Oilers Honour Joey Moss with Statue

When you think of players, coaches, and members of the Edmonton Oilers organization who have made positive contributions to the Oilers and the community, names such as Wayne Gretzky, Mark Messier, Glen Sather and Connor McDavid often come to mind. However, the one member of the Oilers organization who may have had the single biggest impact on Oilers fans and the city of Edmonton may have been the late Joey Moss.

Coffey Fuhr Kurri Gretzky Messier Moss Edmonton Oilers
Former Oilers Paul Coffey, Grant Fuhr, Jari Kurri, Wayne Gretzky and Mark Messier along with longtime dressing room attendant Joey Moss watch as a banner is lowered during the closing ceremonies at Rexall Place on April 6, 2016 at Rexall Place in Edmonton, Alberta, Canada. The game was the final game the Oilers played at Rexall Place before moving to Rogers Place next season. (Photo by Codie McLachlan/Getty Images)



On Sept 28, 2021, the Oilers honoured Moss with a special statue to recognize his contributions to the team and the community. Originally hired to help in the Oilers dressing room for the 1984-85 season, Moss was recommended for the position by his friend Gretzky who had an aunt who was also mentally challenged. Gretzky wanted to help his friend, so he asked coach and general manager Glen Sather if the team could find a position for Moss. Recognizing how well Moss fit in with the players, coaches and trainers, Gretzky eventually helped Moss get a similar job with the Edmonton Football Club. Moss served both teams for over 35 years until his passing in October of 2020.

Moss Inspired the Community and the Country

Moss was a role model to those with Down Syndrome and their families. He received the NHL Alumni Association’s “Seventh Man Award” in 2003 in recognition of outstanding behind-the-scenes service to the league. He was honoured with the Queen Elizabeth II Diamond Jubilee Medal in November 2012 and was inducted into the Alberta Sports Hall of Fame on May 29, 2015. He will also be remembered for his involvement with the Special Olympics, the Edmonton Down Syndrome Society and the Winnifred Stewart Association.

The Oilers organization unveiled the new statue of Moss, depicting him giving a high five, which is something he always did with the team’s players. The statue was placed inside the dressing room, close to where he stood as the players left the room to go on the ice. At the morning press conference on the day of the statue unveiling, McDavid was asked to share some of his thoughts about Moss and the Oilers’ tribute to him. “To have a little statue there is a great reminder for us as players and the staff,” Oilers’ captain Connor McDavid told reporters. “Everyone on the staff was so close to him as well. The whole city misses him. We certainly miss him as players and today’s a special day to unveil that statue.”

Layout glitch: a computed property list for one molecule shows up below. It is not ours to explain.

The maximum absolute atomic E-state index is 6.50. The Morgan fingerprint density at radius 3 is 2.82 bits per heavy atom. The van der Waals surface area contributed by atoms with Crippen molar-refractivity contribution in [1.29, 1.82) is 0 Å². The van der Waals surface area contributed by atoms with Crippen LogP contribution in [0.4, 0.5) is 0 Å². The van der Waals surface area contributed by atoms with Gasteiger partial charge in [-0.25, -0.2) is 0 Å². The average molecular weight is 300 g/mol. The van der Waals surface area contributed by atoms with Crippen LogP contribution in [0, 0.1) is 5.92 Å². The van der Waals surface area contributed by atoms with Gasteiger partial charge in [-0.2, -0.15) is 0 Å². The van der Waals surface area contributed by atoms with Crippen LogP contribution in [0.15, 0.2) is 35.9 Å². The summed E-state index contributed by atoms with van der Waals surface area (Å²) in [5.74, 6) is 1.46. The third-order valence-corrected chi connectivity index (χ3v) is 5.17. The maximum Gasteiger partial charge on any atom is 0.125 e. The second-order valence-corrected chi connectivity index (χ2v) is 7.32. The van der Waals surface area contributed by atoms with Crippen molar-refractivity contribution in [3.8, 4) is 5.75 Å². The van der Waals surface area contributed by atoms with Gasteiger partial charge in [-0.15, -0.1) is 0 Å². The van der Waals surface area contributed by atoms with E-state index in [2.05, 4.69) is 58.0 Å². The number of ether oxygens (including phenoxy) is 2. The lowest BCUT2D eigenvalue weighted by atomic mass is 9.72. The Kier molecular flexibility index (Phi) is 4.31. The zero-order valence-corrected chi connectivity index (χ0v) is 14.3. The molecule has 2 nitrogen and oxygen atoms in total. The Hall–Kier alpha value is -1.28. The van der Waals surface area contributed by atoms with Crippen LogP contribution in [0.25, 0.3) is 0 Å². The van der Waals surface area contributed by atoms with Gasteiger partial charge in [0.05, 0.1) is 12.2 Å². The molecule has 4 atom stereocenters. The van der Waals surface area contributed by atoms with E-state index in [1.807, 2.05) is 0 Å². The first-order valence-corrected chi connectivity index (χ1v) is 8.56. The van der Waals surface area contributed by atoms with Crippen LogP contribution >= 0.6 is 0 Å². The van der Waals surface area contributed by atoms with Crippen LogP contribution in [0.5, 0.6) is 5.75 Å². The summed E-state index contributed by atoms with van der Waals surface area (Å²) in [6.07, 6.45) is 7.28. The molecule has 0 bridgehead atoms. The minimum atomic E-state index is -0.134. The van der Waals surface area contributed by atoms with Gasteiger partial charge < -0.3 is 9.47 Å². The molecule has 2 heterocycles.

Teams don’t often ice a veteran line-up for their second preseason game of the season, however, this game against the Seattle Kraken was special. The players on the Oilers who knew Moss wanted to pay tribute to him by playing in the game on the day he was honoured by the organization. It also marked the first time the Oilers got to play in front of their home fans since March of 2019.

September 28 – A Great Day to Honour Moss

It’s fitting that the Oilers honoured Moss on Sept 28th. This date is also one of the most important in Canadian hockey history as Team Canada defeated the Soviets on Sep 28, 1972, in the original Canada/USSR Summit Series. 2022 will mark the 50th Anniversary of Paul Henderson’s famous goal scored in the final minute of the final game of the series. People across Canada fondly remember listening to Bob Cole call the game on radio and Foster Hewitt handling the TV play-by-play duties.

Paul Henderson Bobby Clarke 1972 Summit Series
Paul Henderson #19 (with helmet) and Bobby Clarke #28 of Team Canada celebrate Henderson’s series-winning goal in Game 8 of the 1972 Summit Series between Canada and the Soviet Union at the Luzhniki Ice Palace in Moscow, Soviet Union on September 28, 1972.
(Photo by Denis Brodeur/NHLI via Getty Images)

It seemed like the country stood still that day, and we all held our breath until Henderson scored the game and series winner. One memory that stands out is watching Canada’s Peter Mahovlich pat Vladislav Tretiak on the pads after the winning goal was scored. Mahovlich, always a gentleman, wanted to show Tretiak respect for the outstanding Soviet goalie’s play throughout the series. Many people still remember where they were on Sept 28, 1972. What are your memories of Team Canada 1972? Or is your favourite Team Canada moment Gretzky to Mario Lemieux in the 1987 Canada Cup or Sidney Crosby’s Golden Goal at the 2010 Vancouver Olympics?


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